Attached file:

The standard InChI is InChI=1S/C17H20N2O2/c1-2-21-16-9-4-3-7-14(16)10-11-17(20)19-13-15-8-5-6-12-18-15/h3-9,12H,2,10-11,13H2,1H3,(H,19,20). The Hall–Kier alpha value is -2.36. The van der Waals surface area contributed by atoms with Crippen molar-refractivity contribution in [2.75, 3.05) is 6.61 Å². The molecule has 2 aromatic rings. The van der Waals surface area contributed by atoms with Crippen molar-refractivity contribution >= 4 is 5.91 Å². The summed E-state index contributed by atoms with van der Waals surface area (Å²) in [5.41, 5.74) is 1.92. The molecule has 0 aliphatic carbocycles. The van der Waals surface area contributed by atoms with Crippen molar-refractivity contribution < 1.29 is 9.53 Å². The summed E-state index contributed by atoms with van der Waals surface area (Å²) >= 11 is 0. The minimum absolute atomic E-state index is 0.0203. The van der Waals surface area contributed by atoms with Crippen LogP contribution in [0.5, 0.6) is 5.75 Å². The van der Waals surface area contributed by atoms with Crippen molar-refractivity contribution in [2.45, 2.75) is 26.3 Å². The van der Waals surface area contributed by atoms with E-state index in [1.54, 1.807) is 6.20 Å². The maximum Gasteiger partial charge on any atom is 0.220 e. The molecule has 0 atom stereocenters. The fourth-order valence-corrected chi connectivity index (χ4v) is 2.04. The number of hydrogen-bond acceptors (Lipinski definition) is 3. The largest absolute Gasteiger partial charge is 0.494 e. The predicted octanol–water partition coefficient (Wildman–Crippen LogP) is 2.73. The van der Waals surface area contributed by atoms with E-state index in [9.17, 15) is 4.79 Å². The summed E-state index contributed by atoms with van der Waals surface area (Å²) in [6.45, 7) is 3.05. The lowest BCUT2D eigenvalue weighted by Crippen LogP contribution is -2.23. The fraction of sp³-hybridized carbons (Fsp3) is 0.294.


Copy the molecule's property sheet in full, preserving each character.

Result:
The standard InChI is InChI=1S/C17H20N2O2/c1-2-21-16-9-4-3-7-14(16)10-11-17(20)19-13-15-8-5-6-12-18-15/h3-9,12H,2,10-11,13H2,1H3,(H,19,20). The Hall–Kier alpha value is -2.36. The van der Waals surface area contributed by atoms with Crippen molar-refractivity contribution in [2.75, 3.05) is 6.61 Å². The molecule has 2 aromatic rings. The van der Waals surface area contributed by atoms with Crippen molar-refractivity contribution >= 4 is 5.91 Å². The summed E-state index contributed by atoms with van der Waals surface area (Å²) in [5.41, 5.74) is 1.92. The molecule has 0 aliphatic carbocycles. The van der Waals surface area contributed by atoms with Crippen molar-refractivity contribution < 1.29 is 9.53 Å². The summed E-state index contributed by atoms with van der Waals surface area (Å²) >= 11 is 0. The minimum absolute atomic E-state index is 0.0203. The van der Waals surface area contributed by atoms with Crippen LogP contribution in [0.5, 0.6) is 5.75 Å². The van der Waals surface area contributed by atoms with Crippen molar-refractivity contribution in [2.45, 2.75) is 26.3 Å². The van der Waals surface area contributed by atoms with E-state index in [1.54, 1.807) is 6.20 Å². The maximum Gasteiger partial charge on any atom is 0.220 e. The molecule has 0 atom stereocenters. The fourth-order valence-corrected chi connectivity index (χ4v) is 2.04. The number of hydrogen-bond acceptors (Lipinski definition) is 3. The largest absolute Gasteiger partial charge is 0.494 e. The predicted octanol–water partition coefficient (Wildman–Crippen LogP) is 2.73. The van der Waals surface area contributed by atoms with E-state index in [9.17, 15) is 4.79 Å². The summed E-state index contributed by atoms with van der Waals surface area (Å²) in [6.45, 7) is 3.05. The lowest BCUT2D eigenvalue weighted by Crippen LogP contribution is -2.23. The fraction of sp³-hybridized carbons (Fsp3) is 0.294.